Your mission here is to explore new worlds (fairy elements), to seek out new life and new civilizations (humanity, beauty), to boldly go where no man has gone before (originality).
We didn't travel this far to measure sand castles on some remote beach, with a bent ruler.
 
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(2) Posted by Hauke Reddmann [Tuesday, Oct 18, 2011 11:09]

Agreed, non of these were your words, but as that special task
WAS dumb, mechanic and cheating, and it was my problem, I took
the liberty to call it so :-)
I agree (?) with you on that records must be judged on a case-to-case
basis. Given the 33000-mover, I would say it's a bit of a cheat
(whether you use pawns or holes makes not much of a difference -
but see Jacques' comment), it surely has mechanical elements (it doesn't
matter how long the Q snake extends), but it's definitely not dumb
(it would take quite some time to dissect the mechanism of tempo loss,
although Jacques said it's relatively simple).

And always remember a Special Prize is the polite way to tell
somebody to bug off :-)

Hauke
 
 
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(3) Posted by Kevin Begley [Tuesday, Oct 18, 2011 13:16]; edited by Kevin Begley [11-10-18]

Jacques' analysis (in the other post) is, I think, very good.

>1) ...this problem has been made without any computer.

For me, this would not change the value of the problem, either way.
I didn't sense a computer here... but it's interesting to note.

>2) The mechanism is relatively simple, but the exact reckoning of the moves needs concentration.

I'd give the mechanism here a little more credit -- a brief study shows this is non-trivial.

>3) The solution has been published in Rex Multiplex with some intermediate diagrams.
>4) The author aimed a problem as long as possible with as much orthodoxy as possible. He kept the following conditions :
>- 8x8 board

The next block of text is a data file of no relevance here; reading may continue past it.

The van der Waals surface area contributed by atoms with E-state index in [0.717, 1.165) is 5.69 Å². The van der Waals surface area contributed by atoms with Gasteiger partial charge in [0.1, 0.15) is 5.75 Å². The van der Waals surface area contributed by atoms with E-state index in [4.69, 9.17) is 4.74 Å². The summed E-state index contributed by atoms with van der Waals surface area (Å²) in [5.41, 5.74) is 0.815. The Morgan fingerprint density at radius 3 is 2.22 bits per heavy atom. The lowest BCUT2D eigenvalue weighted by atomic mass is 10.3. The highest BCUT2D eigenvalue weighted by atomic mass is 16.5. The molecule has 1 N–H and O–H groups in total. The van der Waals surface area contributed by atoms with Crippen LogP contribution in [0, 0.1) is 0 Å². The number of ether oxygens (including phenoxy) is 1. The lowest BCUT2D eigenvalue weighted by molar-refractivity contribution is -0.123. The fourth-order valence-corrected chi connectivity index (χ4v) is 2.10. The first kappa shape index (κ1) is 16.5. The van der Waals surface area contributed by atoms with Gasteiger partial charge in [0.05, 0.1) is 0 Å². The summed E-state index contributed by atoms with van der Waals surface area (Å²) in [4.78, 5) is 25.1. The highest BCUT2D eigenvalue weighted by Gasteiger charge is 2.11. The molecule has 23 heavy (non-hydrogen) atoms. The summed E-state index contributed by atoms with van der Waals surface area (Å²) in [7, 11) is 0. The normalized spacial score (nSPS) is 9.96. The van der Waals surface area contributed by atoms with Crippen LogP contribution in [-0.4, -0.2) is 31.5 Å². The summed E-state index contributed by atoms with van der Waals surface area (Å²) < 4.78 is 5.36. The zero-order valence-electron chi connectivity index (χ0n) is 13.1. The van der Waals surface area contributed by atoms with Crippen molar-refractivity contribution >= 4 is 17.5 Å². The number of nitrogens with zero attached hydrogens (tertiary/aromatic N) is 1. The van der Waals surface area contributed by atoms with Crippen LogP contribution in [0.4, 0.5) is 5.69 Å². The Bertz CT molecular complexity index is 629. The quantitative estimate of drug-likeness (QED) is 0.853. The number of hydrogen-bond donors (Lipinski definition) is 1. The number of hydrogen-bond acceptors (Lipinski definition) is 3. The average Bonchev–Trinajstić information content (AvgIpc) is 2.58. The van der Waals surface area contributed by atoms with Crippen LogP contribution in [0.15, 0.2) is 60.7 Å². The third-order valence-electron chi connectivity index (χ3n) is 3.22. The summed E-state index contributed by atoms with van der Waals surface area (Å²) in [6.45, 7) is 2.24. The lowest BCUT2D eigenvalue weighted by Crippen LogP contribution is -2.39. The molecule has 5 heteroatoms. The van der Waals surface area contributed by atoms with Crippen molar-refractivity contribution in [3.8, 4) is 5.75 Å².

>- no fairy pieces, no fairy condition
>- no pawn on the 1st or the 8th rows

He certainly did use a fairy condition -- how else did he realize 58 black units?
But, I agree with the main thrust -- the author imposed specific self-constraints upon himself (that is admirable).

Good point about pawns on 1st/8th ranks -- proves that the "record" is even more constrained than I'd already suggested, here.
Plus, [I would assume] you can't use more than one King each.

And, as previously noted, you can't use a fairy aim/stipulation (other than the one currently employed here).

I look at this and say: the author chose good elements to express his idea, and he does not resort to any unnecessary fairy elements.
That's something I admire.
The mechanism is nice, too.
I like the problem.

And, it does suggest a highly specific challenge -- there is no denying that.
But, don't call it a record -- because it would only obscure any real value here.
There is nothing significant, per se, about such a concocted record (which is highly tailored around the challenge presented by this problem).

And, in general, fairy records will not last a Winter of serious challenge.
So, if we value them only for being atop some heap, we then must devalue them when somebody finds an easier/unaesthetic path to the top.
This is an unhealthy appreciation for chess problems, which encourages composers in the wrong direction.

>5) To look at such a problem represents certainly a (small) investment, so everyone has to evaluate if he is interested or not.
>6) it seems till now to be the longest problem ever published - far longer than the longest theoretical game (with the 50 moves rule)

Exactly -- spot on! -- this is the ideal way to characterize this problem.
 
   
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(4) Posted by Kevin Begley [Tuesday, Oct 18, 2011 13:33]

@Hauke,

>And always remember a Special Prize is the polite way to tell somebody to bug off :-)

Haha! Don't even get me started on the "Special" prefix in awards...
I'll set phasors to maximum setting, 'cause this term is much worse than even the highly notorious "fairy record."
 
 
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MatPlus.Net Forum General Fairy Chess Records: sand castles for Captain Kirk...